As the Apostle Paul transitions into what we now call Romans 9 we should recall that there were no chapter and verse divisions in the original text. He is not starting a new theme but answering the question … if (or rather, since) God has an elect people who can never be separated from the love of God (which is what Romans 8 has just stated), what happened with the Jews? Weren’t they God’s elect people too?
History records that most of the Jews failed to recognize their own Messiah when He came… How can what Paul has written be true if God’s own people failed to receive Messiah when He came (and therefore are unsaved – Romans 10:1)? Hasn’t God’s promise failed to materialize for these people? What about the Jews Paul?
Paul was no ivory tower academician who had merely great intellectual acumen but no heart felt concern for people. Paul had a very real sympathy and compassion for his fellow countrymen and if it were possible (which of course it was not) he would have forfeited his own salvation if it would mean that his own people would be redeemed. He felt the issue very deeply.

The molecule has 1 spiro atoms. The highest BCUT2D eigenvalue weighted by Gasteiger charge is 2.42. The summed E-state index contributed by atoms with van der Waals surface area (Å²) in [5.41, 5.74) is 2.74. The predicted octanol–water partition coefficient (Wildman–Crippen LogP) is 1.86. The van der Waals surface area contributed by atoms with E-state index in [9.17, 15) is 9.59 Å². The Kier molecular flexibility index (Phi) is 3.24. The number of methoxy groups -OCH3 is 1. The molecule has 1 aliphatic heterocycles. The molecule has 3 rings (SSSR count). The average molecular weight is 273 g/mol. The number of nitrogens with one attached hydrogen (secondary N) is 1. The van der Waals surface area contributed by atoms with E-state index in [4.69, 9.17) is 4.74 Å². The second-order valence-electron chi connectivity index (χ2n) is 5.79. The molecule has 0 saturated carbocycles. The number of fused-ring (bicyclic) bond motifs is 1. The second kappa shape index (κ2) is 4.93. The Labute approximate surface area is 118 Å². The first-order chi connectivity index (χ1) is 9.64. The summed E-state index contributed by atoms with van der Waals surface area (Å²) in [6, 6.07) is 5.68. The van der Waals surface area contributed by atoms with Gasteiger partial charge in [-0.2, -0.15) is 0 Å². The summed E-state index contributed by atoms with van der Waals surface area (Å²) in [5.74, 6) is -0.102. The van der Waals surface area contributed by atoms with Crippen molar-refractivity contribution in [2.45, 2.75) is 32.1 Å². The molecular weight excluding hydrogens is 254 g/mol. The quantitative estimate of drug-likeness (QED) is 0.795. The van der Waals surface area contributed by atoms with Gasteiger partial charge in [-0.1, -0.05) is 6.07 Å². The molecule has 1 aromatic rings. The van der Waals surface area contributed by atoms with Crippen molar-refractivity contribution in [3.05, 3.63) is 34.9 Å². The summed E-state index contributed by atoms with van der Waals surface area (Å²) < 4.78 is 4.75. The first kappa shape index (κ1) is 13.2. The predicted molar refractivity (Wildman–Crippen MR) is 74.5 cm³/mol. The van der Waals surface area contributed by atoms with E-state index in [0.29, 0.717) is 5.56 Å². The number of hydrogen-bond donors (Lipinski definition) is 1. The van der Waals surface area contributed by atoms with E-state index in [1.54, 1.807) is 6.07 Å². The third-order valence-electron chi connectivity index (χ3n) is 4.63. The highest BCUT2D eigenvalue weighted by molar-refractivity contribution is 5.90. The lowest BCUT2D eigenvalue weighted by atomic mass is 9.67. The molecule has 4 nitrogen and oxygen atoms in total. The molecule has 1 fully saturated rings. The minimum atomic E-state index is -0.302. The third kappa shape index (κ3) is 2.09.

Romans 9:1 I am speaking the truth in Christ—I am not lying; my conscience bears me witness in the Holy Spirit— 2 that I have great sorrow and unceasing anguish in my heart. 3 For I could wish that I myself were accursed and cut off from Christ for the sake of my brothers, my kinsmen according to the flesh.
The Jews had unique privileges which were enjoyed by no other people on earth. Paul lists eight distinct and unique benefits:
4 They are Israelites, and to them belong the adoption, the glory, the covenants, the giving of the law, the worship, and the promises. 5 To them belong the patriarchs, and from their race, according to the flesh, is the Christ, who is God over all, blessed forever. Amen.
Much time could be spent outlining all the things the people of Israel had going for them. So why is it that we observe such a great many Jews rejecting Messiah? Paul wants to answer that question and does so by stating in very categorical terms that God has not in any way failed to keep His promise.